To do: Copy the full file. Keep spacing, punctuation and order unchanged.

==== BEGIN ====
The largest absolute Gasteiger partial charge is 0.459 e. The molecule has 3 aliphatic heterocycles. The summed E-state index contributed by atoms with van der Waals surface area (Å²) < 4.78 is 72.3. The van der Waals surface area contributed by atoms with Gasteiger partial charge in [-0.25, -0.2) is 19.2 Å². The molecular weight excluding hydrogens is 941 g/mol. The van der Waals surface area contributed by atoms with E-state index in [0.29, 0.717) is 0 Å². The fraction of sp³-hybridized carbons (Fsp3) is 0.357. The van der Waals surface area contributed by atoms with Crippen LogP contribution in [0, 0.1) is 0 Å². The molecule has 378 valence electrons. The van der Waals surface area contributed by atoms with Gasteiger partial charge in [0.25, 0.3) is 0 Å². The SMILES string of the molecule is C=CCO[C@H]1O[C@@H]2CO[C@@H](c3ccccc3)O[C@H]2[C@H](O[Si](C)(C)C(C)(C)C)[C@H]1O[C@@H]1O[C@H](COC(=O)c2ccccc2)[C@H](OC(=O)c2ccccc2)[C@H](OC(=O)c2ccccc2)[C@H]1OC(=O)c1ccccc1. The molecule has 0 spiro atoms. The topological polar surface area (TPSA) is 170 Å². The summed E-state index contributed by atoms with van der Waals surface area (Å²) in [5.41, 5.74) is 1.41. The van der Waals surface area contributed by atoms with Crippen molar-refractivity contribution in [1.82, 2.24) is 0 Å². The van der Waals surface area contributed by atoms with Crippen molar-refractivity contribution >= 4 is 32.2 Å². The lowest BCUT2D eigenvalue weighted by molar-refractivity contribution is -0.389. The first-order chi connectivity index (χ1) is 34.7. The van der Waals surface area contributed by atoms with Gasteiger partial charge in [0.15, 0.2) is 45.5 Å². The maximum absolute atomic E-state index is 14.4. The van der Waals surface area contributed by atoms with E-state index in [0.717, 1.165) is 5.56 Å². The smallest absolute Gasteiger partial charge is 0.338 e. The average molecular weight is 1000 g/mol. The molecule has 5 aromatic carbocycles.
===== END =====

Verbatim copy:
The largest absolute Gasteiger partial charge is 0.459 e. The molecule has 3 aliphatic heterocycles. The summed E-state index contributed by atoms with van der Waals surface area (Å²) < 4.78 is 72.3. The van der Waals surface area contributed by atoms with Gasteiger partial charge in [-0.25, -0.2) is 19.2 Å². The molecular weight excluding hydrogens is 941 g/mol. The van der Waals surface area contributed by atoms with E-state index in [0.29, 0.717) is 0 Å². The fraction of sp³-hybridized carbons (Fsp3) is 0.357. The van der Waals surface area contributed by atoms with Crippen LogP contribution in [0, 0.1) is 0 Å². The molecule has 378 valence electrons. The van der Waals surface area contributed by atoms with Gasteiger partial charge in [0.25, 0.3) is 0 Å². The SMILES string of the molecule is C=CCO[C@H]1O[C@@H]2CO[C@@H](c3ccccc3)O[C@H]2[C@H](O[Si](C)(C)C(C)(C)C)[C@H]1O[C@@H]1O[C@H](COC(=O)c2ccccc2)[C@H](OC(=O)c2ccccc2)[C@H](OC(=O)c2ccccc2)[C@H]1OC(=O)c1ccccc1. The molecule has 0 spiro atoms. The topological polar surface area (TPSA) is 170 Å². The summed E-state index contributed by atoms with van der Waals surface area (Å²) in [5.41, 5.74) is 1.41. The van der Waals surface area contributed by atoms with Crippen molar-refractivity contribution in [1.82, 2.24) is 0 Å². The van der Waals surface area contributed by atoms with Crippen molar-refractivity contribution >= 4 is 32.2 Å². The lowest BCUT2D eigenvalue weighted by molar-refractivity contribution is -0.389. The first-order chi connectivity index (χ1) is 34.7. The van der Waals surface area contributed by atoms with Gasteiger partial charge in [0.15, 0.2) is 45.5 Å². The maximum absolute atomic E-state index is 14.4. The van der Waals surface area contributed by atoms with E-state index in [0.717, 1.165) is 5.56 Å². The smallest absolute Gasteiger partial charge is 0.338 e. The average molecular weight is 1000 g/mol. The molecule has 5 aromatic carbocycles.